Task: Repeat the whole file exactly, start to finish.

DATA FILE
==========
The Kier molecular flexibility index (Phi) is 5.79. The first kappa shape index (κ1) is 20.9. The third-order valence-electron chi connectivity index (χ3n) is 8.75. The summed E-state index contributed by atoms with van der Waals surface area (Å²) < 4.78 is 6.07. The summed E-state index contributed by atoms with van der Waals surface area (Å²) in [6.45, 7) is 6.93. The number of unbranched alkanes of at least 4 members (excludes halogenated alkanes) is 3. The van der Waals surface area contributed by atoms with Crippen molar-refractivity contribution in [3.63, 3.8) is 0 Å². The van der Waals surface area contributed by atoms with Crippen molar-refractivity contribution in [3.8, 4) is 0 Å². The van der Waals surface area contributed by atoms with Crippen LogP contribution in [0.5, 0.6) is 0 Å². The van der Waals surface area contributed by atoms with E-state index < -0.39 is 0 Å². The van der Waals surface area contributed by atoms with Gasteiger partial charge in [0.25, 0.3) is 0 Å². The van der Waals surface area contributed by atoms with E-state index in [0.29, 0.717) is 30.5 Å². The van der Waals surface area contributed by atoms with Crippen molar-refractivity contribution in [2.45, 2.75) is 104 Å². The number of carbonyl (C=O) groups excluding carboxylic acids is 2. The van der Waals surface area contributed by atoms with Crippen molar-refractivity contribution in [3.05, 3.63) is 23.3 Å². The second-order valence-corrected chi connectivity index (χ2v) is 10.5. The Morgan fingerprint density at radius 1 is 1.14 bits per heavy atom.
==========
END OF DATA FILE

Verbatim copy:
The Kier molecular flexibility index (Phi) is 5.79. The first kappa shape index (κ1) is 20.9. The third-order valence-electron chi connectivity index (χ3n) is 8.75. The summed E-state index contributed by atoms with van der Waals surface area (Å²) < 4.78 is 6.07. The summed E-state index contributed by atoms with van der Waals surface area (Å²) in [6.45, 7) is 6.93. The number of unbranched alkanes of at least 4 members (excludes halogenated alkanes) is 3. The van der Waals surface area contributed by atoms with Crippen molar-refractivity contribution in [3.63, 3.8) is 0 Å². The van der Waals surface area contributed by atoms with Crippen molar-refractivity contribution in [3.8, 4) is 0 Å². The van der Waals surface area contributed by atoms with Crippen LogP contribution in [0.5, 0.6) is 0 Å². The van der Waals surface area contributed by atoms with E-state index < -0.39 is 0 Å². The van der Waals surface area contributed by atoms with Gasteiger partial charge in [0.25, 0.3) is 0 Å². The van der Waals surface area contributed by atoms with E-state index in [0.29, 0.717) is 30.5 Å². The van der Waals surface area contributed by atoms with Crippen molar-refractivity contribution in [2.45, 2.75) is 104 Å². The number of carbonyl (C=O) groups excluding carboxylic acids is 2. The van der Waals surface area contributed by atoms with Crippen molar-refractivity contribution in [3.05, 3.63) is 23.3 Å². The second-order valence-corrected chi connectivity index (χ2v) is 10.5. The Morgan fingerprint density at radius 1 is 1.14 bits per heavy atom.